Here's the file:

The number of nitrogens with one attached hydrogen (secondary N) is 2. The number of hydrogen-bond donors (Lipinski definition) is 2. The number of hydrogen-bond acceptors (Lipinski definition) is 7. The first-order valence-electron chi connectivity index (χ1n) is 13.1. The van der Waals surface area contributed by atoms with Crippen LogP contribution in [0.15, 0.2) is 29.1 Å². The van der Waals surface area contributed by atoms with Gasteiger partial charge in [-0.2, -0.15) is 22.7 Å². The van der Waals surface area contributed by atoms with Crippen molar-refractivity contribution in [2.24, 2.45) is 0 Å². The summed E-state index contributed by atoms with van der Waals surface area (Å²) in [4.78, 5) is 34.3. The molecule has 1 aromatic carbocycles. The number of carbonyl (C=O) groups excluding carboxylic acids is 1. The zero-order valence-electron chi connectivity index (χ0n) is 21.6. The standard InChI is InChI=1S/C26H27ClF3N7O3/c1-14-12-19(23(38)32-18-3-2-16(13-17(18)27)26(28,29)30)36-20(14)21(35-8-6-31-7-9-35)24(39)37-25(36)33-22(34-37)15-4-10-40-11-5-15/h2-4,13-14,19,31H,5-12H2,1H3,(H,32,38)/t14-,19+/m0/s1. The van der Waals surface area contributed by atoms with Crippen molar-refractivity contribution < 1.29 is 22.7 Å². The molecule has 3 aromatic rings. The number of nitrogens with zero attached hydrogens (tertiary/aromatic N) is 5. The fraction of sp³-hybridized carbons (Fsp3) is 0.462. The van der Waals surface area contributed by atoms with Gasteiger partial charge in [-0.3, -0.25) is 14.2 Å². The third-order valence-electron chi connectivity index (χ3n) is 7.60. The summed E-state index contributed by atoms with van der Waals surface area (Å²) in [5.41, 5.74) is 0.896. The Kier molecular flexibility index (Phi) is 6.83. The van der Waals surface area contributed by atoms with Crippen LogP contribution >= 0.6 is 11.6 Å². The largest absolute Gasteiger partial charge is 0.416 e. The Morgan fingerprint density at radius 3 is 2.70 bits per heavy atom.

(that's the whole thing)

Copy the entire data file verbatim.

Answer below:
The number of nitrogens with one attached hydrogen (secondary N) is 2. The number of hydrogen-bond donors (Lipinski definition) is 2. The number of hydrogen-bond acceptors (Lipinski definition) is 7. The first-order valence-electron chi connectivity index (χ1n) is 13.1. The van der Waals surface area contributed by atoms with Crippen LogP contribution in [0.15, 0.2) is 29.1 Å². The van der Waals surface area contributed by atoms with Gasteiger partial charge in [-0.2, -0.15) is 22.7 Å². The van der Waals surface area contributed by atoms with Crippen molar-refractivity contribution in [2.24, 2.45) is 0 Å². The summed E-state index contributed by atoms with van der Waals surface area (Å²) in [4.78, 5) is 34.3. The molecule has 1 aromatic carbocycles. The number of carbonyl (C=O) groups excluding carboxylic acids is 1. The zero-order valence-electron chi connectivity index (χ0n) is 21.6. The standard InChI is InChI=1S/C26H27ClF3N7O3/c1-14-12-19(23(38)32-18-3-2-16(13-17(18)27)26(28,29)30)36-20(14)21(35-8-6-31-7-9-35)24(39)37-25(36)33-22(34-37)15-4-10-40-11-5-15/h2-4,13-14,19,31H,5-12H2,1H3,(H,32,38)/t14-,19+/m0/s1. The van der Waals surface area contributed by atoms with Crippen molar-refractivity contribution < 1.29 is 22.7 Å². The molecule has 3 aromatic rings. The number of nitrogens with zero attached hydrogens (tertiary/aromatic N) is 5. The fraction of sp³-hybridized carbons (Fsp3) is 0.462. The van der Waals surface area contributed by atoms with Gasteiger partial charge in [-0.3, -0.25) is 14.2 Å². The third-order valence-electron chi connectivity index (χ3n) is 7.60. The summed E-state index contributed by atoms with van der Waals surface area (Å²) in [5.41, 5.74) is 0.896. The Kier molecular flexibility index (Phi) is 6.83. The van der Waals surface area contributed by atoms with Crippen LogP contribution >= 0.6 is 11.6 Å². The largest absolute Gasteiger partial charge is 0.416 e. The Morgan fingerprint density at radius 3 is 2.70 bits per heavy atom.